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Tuesday, May 23, 2017

Contemplating one’s own demise can be challenging but is paramount to sole owners and their businesses. Consider the fictional Harry Withers, the 54-year-old owner of Withering Hikes, a chain of seven retail apparel stores for outdoor enthusiasts on the Western Slope of the Rocky Mountains. One day, Harry disappeared while scouting new hiking trails.

After several months of fruitless searching, Harry’s family opened probate proceedings only to find that Harry’s once-thriving business also had disappeared. However, Withering Hikes’s disappearance was far more typical than Harry’s. Because Harry had dreamed of selling his compan... Read More

Tuesday, May 09, 2017

If you co-own your business, the business-continuity agreement (or buy-sell agreement) is one of the most important documents that you will sign. If you have a buy-sell agreement that is out-of- date, not reviewed, or focuses on the wrong issues, it may be worse than having no agreement at all.

Let’s start with a hypothetical case study that illustrates the importance of drafting a buy-sell agreement that anticipates and provides for all transfer events (lifetime transfers, disability, or death).

George Acme’s son-in-law, Tom Gardner, had been with George’s company for over 20 years. Tom had g... Read More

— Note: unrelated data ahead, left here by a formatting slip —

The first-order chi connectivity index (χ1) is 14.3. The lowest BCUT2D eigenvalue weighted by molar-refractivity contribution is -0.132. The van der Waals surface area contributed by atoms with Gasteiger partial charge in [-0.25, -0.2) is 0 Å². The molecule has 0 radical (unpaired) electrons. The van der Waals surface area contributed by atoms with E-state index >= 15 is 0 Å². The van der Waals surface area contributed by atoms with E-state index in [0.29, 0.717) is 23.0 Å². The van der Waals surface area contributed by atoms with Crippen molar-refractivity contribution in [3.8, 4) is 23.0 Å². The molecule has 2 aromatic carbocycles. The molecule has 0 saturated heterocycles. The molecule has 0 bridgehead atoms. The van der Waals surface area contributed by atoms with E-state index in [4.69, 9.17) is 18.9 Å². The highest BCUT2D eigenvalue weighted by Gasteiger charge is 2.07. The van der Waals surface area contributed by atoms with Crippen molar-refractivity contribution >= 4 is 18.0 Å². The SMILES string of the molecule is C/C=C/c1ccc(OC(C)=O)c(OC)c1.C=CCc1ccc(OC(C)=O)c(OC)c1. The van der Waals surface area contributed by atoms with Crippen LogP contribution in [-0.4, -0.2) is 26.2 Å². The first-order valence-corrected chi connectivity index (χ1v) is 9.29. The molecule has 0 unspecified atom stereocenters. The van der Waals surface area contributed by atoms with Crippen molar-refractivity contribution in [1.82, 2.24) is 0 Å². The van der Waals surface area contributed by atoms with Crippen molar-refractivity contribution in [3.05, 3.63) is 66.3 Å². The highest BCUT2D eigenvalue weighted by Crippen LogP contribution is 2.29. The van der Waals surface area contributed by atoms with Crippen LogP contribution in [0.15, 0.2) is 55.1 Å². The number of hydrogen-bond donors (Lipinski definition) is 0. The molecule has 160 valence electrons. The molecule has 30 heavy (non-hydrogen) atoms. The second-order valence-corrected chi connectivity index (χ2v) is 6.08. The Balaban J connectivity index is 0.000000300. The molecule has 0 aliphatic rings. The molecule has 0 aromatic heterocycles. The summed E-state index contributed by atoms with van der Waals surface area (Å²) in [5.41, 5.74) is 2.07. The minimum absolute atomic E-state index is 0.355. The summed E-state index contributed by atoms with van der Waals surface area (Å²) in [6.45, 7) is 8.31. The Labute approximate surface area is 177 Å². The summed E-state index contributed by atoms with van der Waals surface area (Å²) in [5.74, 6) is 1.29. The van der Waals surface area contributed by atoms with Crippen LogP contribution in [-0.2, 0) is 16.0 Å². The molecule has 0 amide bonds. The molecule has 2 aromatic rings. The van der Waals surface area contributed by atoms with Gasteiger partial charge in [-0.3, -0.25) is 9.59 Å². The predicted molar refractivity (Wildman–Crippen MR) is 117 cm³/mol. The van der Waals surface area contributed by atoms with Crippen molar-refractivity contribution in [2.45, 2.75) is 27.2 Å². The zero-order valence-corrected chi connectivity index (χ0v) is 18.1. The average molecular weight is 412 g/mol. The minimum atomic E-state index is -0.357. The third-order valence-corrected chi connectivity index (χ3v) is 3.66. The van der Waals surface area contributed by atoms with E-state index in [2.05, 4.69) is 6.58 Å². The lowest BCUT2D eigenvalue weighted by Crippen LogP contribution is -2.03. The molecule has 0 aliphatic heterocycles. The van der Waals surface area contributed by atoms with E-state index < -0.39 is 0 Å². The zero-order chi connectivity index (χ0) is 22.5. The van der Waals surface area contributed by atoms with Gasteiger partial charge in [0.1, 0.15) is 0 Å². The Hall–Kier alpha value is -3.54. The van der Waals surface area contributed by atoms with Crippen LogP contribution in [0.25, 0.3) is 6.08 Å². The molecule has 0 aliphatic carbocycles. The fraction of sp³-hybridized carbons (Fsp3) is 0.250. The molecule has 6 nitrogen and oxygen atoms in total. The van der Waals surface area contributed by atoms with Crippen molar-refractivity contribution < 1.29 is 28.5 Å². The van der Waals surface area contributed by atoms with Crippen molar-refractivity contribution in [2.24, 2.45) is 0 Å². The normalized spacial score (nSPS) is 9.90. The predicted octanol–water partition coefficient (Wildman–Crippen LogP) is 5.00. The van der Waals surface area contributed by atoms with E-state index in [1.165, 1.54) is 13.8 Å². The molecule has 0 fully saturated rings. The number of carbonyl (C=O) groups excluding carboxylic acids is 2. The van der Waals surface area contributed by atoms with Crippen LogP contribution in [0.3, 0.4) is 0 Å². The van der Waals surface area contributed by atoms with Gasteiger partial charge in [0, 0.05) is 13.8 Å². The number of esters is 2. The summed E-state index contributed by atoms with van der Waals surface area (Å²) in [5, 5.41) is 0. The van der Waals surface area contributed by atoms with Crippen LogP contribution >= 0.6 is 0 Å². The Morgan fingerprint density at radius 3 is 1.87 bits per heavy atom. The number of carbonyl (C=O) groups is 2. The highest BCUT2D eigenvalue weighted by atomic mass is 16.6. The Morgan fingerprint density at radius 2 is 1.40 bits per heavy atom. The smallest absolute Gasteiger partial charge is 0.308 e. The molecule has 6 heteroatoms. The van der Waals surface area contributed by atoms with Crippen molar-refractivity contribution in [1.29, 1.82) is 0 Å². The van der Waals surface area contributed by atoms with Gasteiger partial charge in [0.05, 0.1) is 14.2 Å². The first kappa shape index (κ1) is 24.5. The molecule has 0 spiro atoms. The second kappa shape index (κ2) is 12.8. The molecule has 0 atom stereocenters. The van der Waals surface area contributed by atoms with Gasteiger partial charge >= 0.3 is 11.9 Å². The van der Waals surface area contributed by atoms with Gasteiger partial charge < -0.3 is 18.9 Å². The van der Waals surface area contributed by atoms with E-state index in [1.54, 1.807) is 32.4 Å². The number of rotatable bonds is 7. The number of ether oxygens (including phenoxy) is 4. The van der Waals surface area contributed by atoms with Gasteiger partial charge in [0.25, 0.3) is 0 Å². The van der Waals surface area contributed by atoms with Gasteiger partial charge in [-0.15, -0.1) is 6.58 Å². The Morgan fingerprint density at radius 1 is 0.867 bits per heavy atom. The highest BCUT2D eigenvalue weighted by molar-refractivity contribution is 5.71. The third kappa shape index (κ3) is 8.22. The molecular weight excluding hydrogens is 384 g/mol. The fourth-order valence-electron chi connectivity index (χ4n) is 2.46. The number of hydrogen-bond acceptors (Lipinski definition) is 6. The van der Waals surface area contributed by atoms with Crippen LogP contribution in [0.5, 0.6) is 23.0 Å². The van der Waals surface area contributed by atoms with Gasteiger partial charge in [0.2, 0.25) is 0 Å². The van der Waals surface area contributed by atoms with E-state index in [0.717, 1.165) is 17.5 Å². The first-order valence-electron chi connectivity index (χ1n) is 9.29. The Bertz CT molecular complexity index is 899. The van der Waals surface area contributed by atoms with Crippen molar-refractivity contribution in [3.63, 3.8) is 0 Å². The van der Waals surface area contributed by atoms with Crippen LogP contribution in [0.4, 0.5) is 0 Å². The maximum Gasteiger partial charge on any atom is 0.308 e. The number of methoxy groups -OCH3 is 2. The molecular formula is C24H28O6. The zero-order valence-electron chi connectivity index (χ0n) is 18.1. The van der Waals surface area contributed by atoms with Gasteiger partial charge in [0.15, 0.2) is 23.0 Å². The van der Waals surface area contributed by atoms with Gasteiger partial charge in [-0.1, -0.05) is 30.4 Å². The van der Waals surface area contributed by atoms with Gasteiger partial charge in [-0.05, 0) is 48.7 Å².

Tuesday, April 25, 2017

Steve Smith was no different than millions of other baby-boomer business owners in that the thought of leaving his business was never far from his mind, no matter how far away his exit might have been. He daydreamed about transferring the business to his oldest daughter and perhaps to a member of his management team, yet he couldn’t gauge their passion for owning a business and hadn’t tested their management skills.

And, of course, they had no money.

Steve’s company was his economic and financial lifeline. Without its income, his ability to use the business to accumulate wealth, the ability t... Read More

Thursday, April 20, 2017

First of all, Jerry Springer is 73 years old, holy smokes – just another example of how time flies. Anyway, I wanted to shed some light on what I would call the “dark underbelly” of exit planning.  We most often focus our time and attention on the technical aspects of succession planning work – tax strategies, estate planning, valuations, transfer of ownership, etc. etc.  All of these are incredibly important to the process to be sure, but they shouldn’t be focused on to the extent of ignoring the other side of the coin – the personal side of transition – be it within a family or outside of it. 

I’ve seen firsthand the chair throwing – to use a Jerry Springer Show analogy... Read More

Tuesday, April 11, 2017

Today, we discuss the essential elements of a plan owners use to transfer a business to insiders that keep the owner in control until he or she is paid the sale price. If you suspect that the children, key employees, or co-owners you would pick to succeed you do not have the funds to cash you out, consider the following 10 elements that make insider transfers successful.

Element 1: Time

A transfer to insiders takes time: time to plan, time to implement, and time for successors to pay the departing owner. Typically, the more time owners take to transfer the company, the less risk they incur and more money they receive f... Read More

Tuesday, March 28, 2017